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Sir Henry Pellatt:


King of Casa Loma

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Mutability of Death

cus10050.jpg (97457 bytes)The Queen's Own Rifles honoured Pellatt with a full military funeral, and thousands of people braved the frigid Saturday afternoon March weather to line King Street West around Sr. James' cathedral. Earlier, thousands had filed through the hushed, cavernous confines of the church to pay their mumbled respects at the bier in the four hours before the funeral was to begin. So many hundreds found sanctuary in the church that afternoon that the doors had to be closed half an hour early, trapping many of the Queen's Own riflemen outside where they tried to keep warm with rum and running back and forth to a nearby restaurant.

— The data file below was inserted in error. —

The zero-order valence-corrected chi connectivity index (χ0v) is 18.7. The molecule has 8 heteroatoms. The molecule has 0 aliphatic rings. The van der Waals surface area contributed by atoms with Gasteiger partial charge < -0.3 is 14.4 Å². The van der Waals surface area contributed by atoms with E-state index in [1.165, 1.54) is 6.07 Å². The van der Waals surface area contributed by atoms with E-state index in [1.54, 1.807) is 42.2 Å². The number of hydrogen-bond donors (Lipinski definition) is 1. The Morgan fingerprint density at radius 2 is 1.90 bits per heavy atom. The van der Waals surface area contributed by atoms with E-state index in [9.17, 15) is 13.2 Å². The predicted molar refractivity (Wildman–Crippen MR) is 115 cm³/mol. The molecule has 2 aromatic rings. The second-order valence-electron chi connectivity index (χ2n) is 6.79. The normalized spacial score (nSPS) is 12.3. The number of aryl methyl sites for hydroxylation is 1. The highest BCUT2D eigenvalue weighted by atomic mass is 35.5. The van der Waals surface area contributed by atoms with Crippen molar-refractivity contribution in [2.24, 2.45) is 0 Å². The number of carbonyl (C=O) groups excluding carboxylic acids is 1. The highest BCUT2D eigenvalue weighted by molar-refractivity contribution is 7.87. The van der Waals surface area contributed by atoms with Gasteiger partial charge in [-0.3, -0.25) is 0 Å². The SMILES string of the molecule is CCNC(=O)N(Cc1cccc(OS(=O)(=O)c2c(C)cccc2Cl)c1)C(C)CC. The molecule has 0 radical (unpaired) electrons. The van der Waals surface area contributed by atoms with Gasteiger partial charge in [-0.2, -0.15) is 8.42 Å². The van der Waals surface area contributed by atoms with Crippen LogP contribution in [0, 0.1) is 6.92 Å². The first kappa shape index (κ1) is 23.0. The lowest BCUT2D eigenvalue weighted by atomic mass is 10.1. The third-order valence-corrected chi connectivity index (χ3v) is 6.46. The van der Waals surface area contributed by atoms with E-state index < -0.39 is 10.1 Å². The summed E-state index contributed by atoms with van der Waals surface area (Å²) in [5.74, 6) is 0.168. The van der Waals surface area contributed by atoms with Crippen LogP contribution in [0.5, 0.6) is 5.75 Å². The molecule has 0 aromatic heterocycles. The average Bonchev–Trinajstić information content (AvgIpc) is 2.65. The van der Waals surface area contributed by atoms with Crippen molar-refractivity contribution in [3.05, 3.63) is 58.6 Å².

Sir Henry, who had been stayed with his chauffeur's family had few personal possessions left: two brass guns, a silver horseshoe encircling a clock, a horsefly swatter, a silver trowel with the handle broken off, a warrant of knighthood with seal, a painting of the nape of the neck of Lady Mary Pellatt, a book by several authors titled Romantic Castle and Palaces, another entitled Stock Exchange Sayings by Dudley Hardy, a brass bound green-and-red pail, a signed picture of Queen Victoria, a pint metal flash engraved "H.P. Southwood," a general's sword and epaulettes , a certificate of life membership in the St. George's Society, two invitations to be present at the coronation of George V in 1911, an invitation to a ball at the Queen's Diamond Jubilee, 1897, the seating plan for a dinner at Balmoral in 1910, a wax seal of the Order of St. John in a tin case, and an old powder puff in a cheap cardboard box.



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